As a result, their involvement with declensions becomes much less that of impenetrable content necessary to be memorized in the vague prospect of later mastery, but as living tools for the purpose of accomplishing great things. In other words, they learn alongside Lucius that grammar might just save your life.
To reinforce that idea of living usefulness, I have developed a game that students can play online that simulates in a simplified manner the grammar-creation of Lucius and Demetria. There are several levels: one that emphasizes vocabulary only, one that asks students to consider the proper endings, and still another, for the really motivated student, that introduces the historical endings of archaic Latin and invites them to consider how language changes over time.
There is more: Mythology rears its head, especially Etruscan mythology; there are discussion questions for the Language Arts teacher who requested it. (In other news, I designed the eInvestigators program mystery, The Etruscan Excavation, but that’s a story for another day.) And hopefully the plot itself, written for maximum suspense, sweetens the process.
Where the rubber hits the road: YA and Your Curricula
So if you have read this far, it is quite possible that you are wondering how you might apply this YA-enhancement in your own classroom. There are a number of books that attempt to blend a good story with interest in an academic subject. And Nathan Hale’s wildly popular graphic novels about American history make for inspiring (though gruesome) reading for history and social studies students.
But really, isn’t it going to be more immediate to your teaching and your students if you use your own ideas and create your own book? A whole YA novel may be a daunting prospect to some. But what about a short story? Or a concept and a character?
Or, even better: let the students do the creation.
A student-centered story-creation template
Here’s a template to use for creating a student-centered story project:
- What is the concept you’re trying to get across? Is it mitosis? The rhetorical devices in Dr. Martin Luther King’s “I’ve Been to the Mountaintop” speech? The quadratic equation? Isolate a discrete content set that is important in your curriculum.
- What are the skills (the “magic”) you’re trying to build through study of that concept? What kind of practice of the skill can you offer through creation of the story? Often, the best way for a student to move toward higher-order use of a concept is to explain that concept in his or her own words. Telling a story allows the student the opportunity to restate and bring to life a set of content.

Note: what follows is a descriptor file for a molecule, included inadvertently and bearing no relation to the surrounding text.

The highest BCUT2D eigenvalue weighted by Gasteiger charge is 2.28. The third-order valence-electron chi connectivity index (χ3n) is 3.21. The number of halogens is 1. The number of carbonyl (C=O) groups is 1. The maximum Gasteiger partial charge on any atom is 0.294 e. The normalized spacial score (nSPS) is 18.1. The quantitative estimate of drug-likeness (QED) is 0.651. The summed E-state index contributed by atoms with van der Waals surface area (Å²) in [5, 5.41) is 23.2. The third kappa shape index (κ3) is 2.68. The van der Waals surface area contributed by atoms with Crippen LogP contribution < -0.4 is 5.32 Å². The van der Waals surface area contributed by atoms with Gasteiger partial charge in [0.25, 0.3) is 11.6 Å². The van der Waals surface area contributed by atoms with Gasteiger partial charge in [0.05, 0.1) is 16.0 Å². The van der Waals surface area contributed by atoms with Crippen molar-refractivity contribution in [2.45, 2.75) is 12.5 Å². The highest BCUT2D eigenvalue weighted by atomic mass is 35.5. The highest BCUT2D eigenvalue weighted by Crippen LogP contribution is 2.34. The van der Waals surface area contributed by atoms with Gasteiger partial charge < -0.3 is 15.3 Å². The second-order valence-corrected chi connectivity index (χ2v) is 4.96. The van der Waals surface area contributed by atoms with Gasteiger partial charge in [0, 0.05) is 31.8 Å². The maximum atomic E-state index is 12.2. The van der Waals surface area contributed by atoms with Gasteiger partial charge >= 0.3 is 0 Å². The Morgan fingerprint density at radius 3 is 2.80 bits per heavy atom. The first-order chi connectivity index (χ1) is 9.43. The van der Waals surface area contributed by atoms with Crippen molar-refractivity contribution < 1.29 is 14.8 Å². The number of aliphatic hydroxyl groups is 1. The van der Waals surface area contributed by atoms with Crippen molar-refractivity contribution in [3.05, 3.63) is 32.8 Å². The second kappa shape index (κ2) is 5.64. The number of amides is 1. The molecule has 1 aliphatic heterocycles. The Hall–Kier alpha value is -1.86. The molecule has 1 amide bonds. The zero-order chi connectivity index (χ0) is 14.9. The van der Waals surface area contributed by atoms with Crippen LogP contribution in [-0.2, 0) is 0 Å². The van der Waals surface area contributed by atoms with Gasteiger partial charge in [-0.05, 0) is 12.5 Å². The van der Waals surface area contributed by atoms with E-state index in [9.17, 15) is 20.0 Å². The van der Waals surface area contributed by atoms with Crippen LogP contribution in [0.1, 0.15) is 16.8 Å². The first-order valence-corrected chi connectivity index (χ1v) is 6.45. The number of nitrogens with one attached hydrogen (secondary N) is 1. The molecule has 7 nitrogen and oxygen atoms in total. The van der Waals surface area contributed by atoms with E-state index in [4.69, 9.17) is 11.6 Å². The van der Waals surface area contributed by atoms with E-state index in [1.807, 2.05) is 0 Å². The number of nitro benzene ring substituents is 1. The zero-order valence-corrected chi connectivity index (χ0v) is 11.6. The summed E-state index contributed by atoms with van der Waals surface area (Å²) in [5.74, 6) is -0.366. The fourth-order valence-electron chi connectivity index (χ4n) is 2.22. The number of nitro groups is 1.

- What context makes sense for letting students explore this concept? Is it a fantasy world where equations battle against being solved? Is it time travel, to help a historical figure do the right thing? A mystery? Duke TIP’s eInvestigators program offers “crack the case” courses that use a mystery or problem to be solved as motivation for students to engage with a subject. Depending on the age of the student and their level of creativity and initiative, you can either leave this more open-ended or develop it to be quite narrow and determined.
- What is the YA-oriented (coming-of-age, problems of adolescence) hook that will draw a student in to the creation of their story? The student’s character should be someone like them, facing problems that they face: peer pressure, relationships, family, aspirations for the future. Again, this part of the rubric can be as open-ended as you choose. Ideally, the hook should also relate somehow to the topic considered (“You are going to create a story in which the normal way of genetic mutation is changed; your character should face a challenge in their life that will make the mutation either an advantage or a disadvantage for that challenge”).
- Decide whether this will be a group, pair, or individual product. For differentiation of the assignment, consider that the most motivated of individuals will hit the ground running with this and have fifty pages written in a week (and perhaps publication in their future!), so an independent project might suit well. For others, it may be better to have groups of four brainstorm a story together and assign specific sections of it to each other. The use of shared online spaces (such as Google Docs) makes this type of assignment easier to do.
- Do you have students who balk at the idea of creating their own characters? Consider the possibility of having them write “fan fiction,” using a favorite YA character of theirs in their story.
These elements can be used to create a rubric for a defined subject, treatment and length of a short story that will allow students truly to own your curriculum and make it memorable.
Because everyone does have a story and everyone wants to tell it.